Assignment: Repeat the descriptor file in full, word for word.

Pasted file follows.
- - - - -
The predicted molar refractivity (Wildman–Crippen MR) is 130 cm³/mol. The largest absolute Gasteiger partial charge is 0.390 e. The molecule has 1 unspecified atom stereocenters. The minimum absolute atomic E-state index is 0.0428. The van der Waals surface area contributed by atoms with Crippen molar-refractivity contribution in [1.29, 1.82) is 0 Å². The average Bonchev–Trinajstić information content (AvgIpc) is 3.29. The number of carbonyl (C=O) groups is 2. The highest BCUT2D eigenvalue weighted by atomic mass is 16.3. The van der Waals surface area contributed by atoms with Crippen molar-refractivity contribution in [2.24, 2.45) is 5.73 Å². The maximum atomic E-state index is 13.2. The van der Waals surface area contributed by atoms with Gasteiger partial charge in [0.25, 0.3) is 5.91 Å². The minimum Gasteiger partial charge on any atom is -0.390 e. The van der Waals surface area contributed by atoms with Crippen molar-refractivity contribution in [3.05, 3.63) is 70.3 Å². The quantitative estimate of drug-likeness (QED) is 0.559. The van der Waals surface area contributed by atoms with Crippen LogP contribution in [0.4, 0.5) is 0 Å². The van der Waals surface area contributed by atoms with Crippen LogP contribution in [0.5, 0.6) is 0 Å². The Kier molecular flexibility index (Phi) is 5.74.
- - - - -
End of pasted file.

The predicted molar refractivity (Wildman–Crippen MR) is 130 cm³/mol. The largest absolute Gasteiger partial charge is 0.390 e. The molecule has 1 unspecified atom stereocenters. The minimum absolute atomic E-state index is 0.0428. The van der Waals surface area contributed by atoms with Crippen molar-refractivity contribution in [1.29, 1.82) is 0 Å². The average Bonchev–Trinajstić information content (AvgIpc) is 3.29. The number of carbonyl (C=O) groups is 2. The highest BCUT2D eigenvalue weighted by atomic mass is 16.3. The van der Waals surface area contributed by atoms with Crippen molar-refractivity contribution in [2.24, 2.45) is 5.73 Å². The maximum atomic E-state index is 13.2. The van der Waals surface area contributed by atoms with Gasteiger partial charge in [0.25, 0.3) is 5.91 Å². The minimum Gasteiger partial charge on any atom is -0.390 e. The van der Waals surface area contributed by atoms with Crippen molar-refractivity contribution in [3.05, 3.63) is 70.3 Å². The quantitative estimate of drug-likeness (QED) is 0.559. The van der Waals surface area contributed by atoms with Crippen LogP contribution in [0.4, 0.5) is 0 Å². The van der Waals surface area contributed by atoms with Crippen LogP contribution in [0.5, 0.6) is 0 Å². The Kier molecular flexibility index (Phi) is 5.74.